It is almost needless to add, that Mr. Cecil possessed REMARKABLE DECISION OF CHARACTER. When he went to Oxford he had made a resolution of restricting himself to a quarter of an hour daily, in playing the violin; on which instrument he greatly excelled, and of which he was extravagantly fond: but he found it impracticable to adhere to his determination; and had so frequently to lament the loss of time in this fascinating amusement, that, with the noble spirit which characterized him through life, he cut his strings, and never afterward replaced them. He studied for a painter; and, after he had changed his object, retained a fondness and a taste for the art: he was once called to visit a sick lady, in whose room there was a painting which so strongly attracted his notice, that he found his attention diverted from the sick person, and absorbed by the painting: from that moment he formed the resolution of mortifying a taste, which he found so intrusive, and so obstructive to him in his nobler pursuits; and determined never afterward to frequent the exhibition.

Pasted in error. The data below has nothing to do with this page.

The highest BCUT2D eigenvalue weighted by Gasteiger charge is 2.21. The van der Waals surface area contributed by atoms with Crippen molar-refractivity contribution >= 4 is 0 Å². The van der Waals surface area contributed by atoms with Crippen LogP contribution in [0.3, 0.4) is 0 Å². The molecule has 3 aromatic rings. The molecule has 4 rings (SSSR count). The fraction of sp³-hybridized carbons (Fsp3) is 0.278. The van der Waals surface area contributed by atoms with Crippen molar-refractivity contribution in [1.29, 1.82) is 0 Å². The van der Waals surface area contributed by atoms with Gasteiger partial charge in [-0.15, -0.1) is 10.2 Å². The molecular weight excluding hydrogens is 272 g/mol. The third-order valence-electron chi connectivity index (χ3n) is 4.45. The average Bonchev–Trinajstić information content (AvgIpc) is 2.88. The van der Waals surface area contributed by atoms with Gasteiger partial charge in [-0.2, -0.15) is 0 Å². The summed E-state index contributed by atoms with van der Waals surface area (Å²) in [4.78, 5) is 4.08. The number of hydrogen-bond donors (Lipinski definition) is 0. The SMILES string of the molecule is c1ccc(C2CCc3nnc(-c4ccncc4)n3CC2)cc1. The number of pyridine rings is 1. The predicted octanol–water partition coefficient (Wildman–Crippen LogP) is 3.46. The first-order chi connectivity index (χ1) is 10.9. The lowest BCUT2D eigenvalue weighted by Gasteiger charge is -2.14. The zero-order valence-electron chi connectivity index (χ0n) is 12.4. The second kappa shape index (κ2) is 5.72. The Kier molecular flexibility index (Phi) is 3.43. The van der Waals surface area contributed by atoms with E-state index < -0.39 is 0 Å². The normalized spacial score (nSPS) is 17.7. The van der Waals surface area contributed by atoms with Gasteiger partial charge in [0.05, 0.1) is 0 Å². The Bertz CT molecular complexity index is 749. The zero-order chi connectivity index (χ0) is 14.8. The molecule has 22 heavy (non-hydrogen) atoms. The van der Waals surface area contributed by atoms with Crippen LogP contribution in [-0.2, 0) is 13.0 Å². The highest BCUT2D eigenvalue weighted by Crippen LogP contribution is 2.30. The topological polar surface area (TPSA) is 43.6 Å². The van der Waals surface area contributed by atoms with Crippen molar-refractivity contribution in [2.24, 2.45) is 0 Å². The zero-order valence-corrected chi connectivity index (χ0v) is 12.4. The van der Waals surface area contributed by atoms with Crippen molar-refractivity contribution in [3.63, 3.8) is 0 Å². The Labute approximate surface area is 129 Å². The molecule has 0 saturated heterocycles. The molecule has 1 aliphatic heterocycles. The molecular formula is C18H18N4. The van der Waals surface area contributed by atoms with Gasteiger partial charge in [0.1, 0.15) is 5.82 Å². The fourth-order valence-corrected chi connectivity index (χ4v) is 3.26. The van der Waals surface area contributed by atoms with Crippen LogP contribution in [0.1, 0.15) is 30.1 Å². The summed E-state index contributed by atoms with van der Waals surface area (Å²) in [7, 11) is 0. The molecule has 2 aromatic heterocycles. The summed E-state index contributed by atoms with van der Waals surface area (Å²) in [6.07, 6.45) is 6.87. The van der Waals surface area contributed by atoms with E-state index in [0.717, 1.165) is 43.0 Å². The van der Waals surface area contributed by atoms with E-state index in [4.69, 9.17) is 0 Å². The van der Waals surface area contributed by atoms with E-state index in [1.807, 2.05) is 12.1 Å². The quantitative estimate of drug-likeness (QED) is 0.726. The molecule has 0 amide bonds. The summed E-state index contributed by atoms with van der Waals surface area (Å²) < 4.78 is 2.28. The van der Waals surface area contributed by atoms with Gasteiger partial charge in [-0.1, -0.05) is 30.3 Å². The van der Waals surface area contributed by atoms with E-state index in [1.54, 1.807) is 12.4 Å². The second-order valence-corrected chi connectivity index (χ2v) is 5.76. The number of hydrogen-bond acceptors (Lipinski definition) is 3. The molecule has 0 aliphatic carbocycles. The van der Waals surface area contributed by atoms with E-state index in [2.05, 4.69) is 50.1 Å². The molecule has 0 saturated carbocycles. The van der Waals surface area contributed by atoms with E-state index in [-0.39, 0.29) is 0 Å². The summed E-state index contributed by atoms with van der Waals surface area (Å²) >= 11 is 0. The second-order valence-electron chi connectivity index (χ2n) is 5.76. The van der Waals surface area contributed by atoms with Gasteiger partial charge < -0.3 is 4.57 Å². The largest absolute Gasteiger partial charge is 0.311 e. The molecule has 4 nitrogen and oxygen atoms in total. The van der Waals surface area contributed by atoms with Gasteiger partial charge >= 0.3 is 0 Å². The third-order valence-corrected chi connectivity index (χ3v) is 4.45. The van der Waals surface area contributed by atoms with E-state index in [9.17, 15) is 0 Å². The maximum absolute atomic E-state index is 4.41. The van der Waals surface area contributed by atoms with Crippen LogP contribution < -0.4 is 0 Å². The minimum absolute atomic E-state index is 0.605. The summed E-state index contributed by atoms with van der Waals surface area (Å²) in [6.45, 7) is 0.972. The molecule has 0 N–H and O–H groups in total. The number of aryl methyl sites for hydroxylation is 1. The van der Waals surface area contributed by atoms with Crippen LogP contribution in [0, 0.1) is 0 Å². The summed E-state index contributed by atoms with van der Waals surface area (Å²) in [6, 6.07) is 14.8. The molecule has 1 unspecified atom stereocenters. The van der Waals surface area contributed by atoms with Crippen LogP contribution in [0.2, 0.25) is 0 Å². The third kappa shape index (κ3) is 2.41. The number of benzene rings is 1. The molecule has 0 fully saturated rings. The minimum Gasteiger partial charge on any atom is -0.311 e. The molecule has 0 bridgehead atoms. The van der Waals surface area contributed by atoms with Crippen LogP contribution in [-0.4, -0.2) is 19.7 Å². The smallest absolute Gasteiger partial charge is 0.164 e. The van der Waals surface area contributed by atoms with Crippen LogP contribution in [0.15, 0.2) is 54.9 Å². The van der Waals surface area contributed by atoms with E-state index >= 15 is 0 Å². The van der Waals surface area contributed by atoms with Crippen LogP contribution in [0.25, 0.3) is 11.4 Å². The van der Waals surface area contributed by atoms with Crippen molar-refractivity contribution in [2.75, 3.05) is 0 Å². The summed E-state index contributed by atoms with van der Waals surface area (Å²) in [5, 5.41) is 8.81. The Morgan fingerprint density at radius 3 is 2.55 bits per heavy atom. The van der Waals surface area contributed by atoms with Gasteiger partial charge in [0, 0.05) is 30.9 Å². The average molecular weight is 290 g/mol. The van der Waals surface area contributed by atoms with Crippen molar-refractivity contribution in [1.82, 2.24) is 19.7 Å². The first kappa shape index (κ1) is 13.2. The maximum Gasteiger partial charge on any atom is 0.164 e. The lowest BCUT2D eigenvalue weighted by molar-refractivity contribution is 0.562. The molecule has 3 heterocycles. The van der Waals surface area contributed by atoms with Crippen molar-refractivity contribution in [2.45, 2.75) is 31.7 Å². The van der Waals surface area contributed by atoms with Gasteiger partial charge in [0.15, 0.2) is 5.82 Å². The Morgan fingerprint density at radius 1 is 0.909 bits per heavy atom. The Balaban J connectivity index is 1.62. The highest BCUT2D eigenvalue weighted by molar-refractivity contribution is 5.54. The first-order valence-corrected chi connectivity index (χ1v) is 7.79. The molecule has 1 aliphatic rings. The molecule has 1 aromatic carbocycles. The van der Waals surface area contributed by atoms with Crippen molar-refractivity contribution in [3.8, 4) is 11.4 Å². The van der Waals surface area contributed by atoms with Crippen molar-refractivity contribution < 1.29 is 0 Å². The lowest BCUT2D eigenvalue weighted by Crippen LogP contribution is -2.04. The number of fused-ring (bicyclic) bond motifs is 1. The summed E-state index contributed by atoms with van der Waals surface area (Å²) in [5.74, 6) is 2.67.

Nor was his INTREPID AND INFLEXIBLE FIRMNESS less conspicuous, whenever the interests of truth, and the honour of Christ were concerned. The world in arms would not have appalled him, while the glory of Christ was in his view. Nor do I believe that he would have hesitated for a moment, after he had given to nature her just tribute of feeling and of tears, to go forth from his family, and join the "noble army of martyrs" who expired in the flames in Smithfield, had the honour of his Master called him to this sacrifice: nor would his knees have trembled, nor his look changed.

Yet cannot I but add, this firmness never degene. rated into rudeness. He knew and observed all those decencies of life which render mutual intercourse

agreeable; and he had that ease of manner, among all classes of society, which bespoke perfect selfpossession and a thorough knowledge of the world. His address in meeting the manners and habits of thinking, of persons of rank, either when they were inquiring into religion or under affliction, was perhaps scarcely to be equalled.